Scene4 Magazine: Nathan Thomas |

Nathan Thomas


It’s been a quiet week in Lake Wobegon.

The real action, if you can call it that, was a professor and his wife leaving town.  A big-time, retired professor from the St. Olaf’s had been staying with his brother-in-law out in the country, just down the road from Roger Hedlund’s place. It has happened that in-laws have had disagreements – and this one centered on whether or not it’s better to live out in the country or in town.

John Battles is a Norwegian Bachelor Farmer. 

His father was Senator Battles, a state senator who went down to St. Paul every session and listened carefully to every debate and took careful notes of every speech.  Senator Battles sponsored only one piece of legislation in his entire career – dealing with summer snow removal.  Those were the times when we’d get snow in late May and sometimes in June.

John wound up going to the University of Minnesota as an Art History major.  He was studious and kind.  His younger sister went to St. Olaf’s when it was her turn.  As soon as she graduated, she married one of her teachers – Professor Alexander Silver.  And they had a daughter, Sophia.  In quick succession, John’s sister died, and Sophia came to live with John and his mother on the old family farm.

John farms artisanal, organic vegetables. Actually, the farm operation hasn’t changed much since John’s dad farmed the place.  What used to be just farming has become an upscale, boutique experience. The farm supplies the family’s larder as well as a Whole Foods in St. Cloud.

John never married.  He’d gone up to St. Olaf’s once to visit his sister.  When he was there, they threw a welcoming party on the floor in his sister’s dorm.  There he met a friend of his sister named Helen.  Helen was beautiful and smart and full of life.  They talked and quickly became friends – the sort of friends for whom there are no benefits.  Friends who can talk and talk – but that’s all they do.  They talk.  Their souls mingle in quiet talk in dim light while drinking garbage pail punch.  And when they talked, something loosened up inside John that only made Helen tighten up.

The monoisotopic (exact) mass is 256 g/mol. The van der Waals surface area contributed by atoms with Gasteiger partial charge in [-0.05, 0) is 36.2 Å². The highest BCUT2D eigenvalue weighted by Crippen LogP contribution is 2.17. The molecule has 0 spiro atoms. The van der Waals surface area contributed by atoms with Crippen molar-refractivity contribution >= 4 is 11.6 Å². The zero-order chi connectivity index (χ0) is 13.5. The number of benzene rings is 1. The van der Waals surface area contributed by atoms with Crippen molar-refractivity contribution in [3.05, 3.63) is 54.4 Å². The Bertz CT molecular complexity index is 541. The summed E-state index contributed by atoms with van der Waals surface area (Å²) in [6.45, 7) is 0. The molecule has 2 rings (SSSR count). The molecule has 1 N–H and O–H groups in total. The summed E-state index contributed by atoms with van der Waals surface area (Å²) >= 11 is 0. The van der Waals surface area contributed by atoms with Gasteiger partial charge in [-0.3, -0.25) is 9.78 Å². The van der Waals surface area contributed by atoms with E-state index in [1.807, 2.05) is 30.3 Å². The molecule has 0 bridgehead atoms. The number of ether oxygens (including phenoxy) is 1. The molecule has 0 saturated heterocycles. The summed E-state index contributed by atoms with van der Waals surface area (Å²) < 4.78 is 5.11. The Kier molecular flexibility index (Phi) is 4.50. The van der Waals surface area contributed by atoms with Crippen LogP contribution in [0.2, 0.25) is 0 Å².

In the morning, John went back to Lake Wobegon, and Helen went to class to learn about poetry from Professor Silver. 

It was hard for John, then, when his sister died to learn that a few  months later, Professor Silver got married to Helen.

Over the years, an odd relationship developed between John Battles and this brother-in-law who had been married to his sister and was the father of his only niece, Sophia.  The professor relied on John to help translate into Norwegian some of his scholarly articles for journals of aesthetics in the European market. And the professor also relied on John as a supplement to his salary, which (the professor regularly complained) was too low – particularly when contrasted with what the professors make in the Econ department.

So, now John is in his 40’s.  A bit of a recluse, holed-up in the family place with his mother and his niece, Sophia, who is about 20 now herself.

At the end of last semester, Professor Silver took advantage of an early retirement plan, and he got a nice buy-out from the college.  He and Helen planned to move in with John, John’s mother, and Sophia on the family farm. Silver also hoped he could pick up some adjunct work at the college in St. Cloud to get a little extra cash.

The problem is that no one much likes Professor Silver.  He’s not a man who aged well.

Silver started out as the son of a church janitor who watched his dad work hard for industrious Methodists who believed that near-poverty helped people other than themselves appreciate the Lord more.  So the young Alexander promised himself that he’d never wind up with a broom in his hand. 

He studied hard.  He had no talent for literature at all.  Stringing more than a few words together in a meaningful order was impossible for him.  And he really didn’t care for poetry.  That was his dark secret.  The alchemy of language, feeling, and ideas in the heady brew of verse did nothing to him. Inside he was cold – as cold as the little room where his dad kept his mop bucket and rags in the church basement.

But he had a good memory.  So when he read some other authority’s commentary on a poem, he could remember all of the finer points.  Remember enough different authorities on any poem, and he sounded like he had a deeper understanding of the poet’s intent and use of form than common mortals.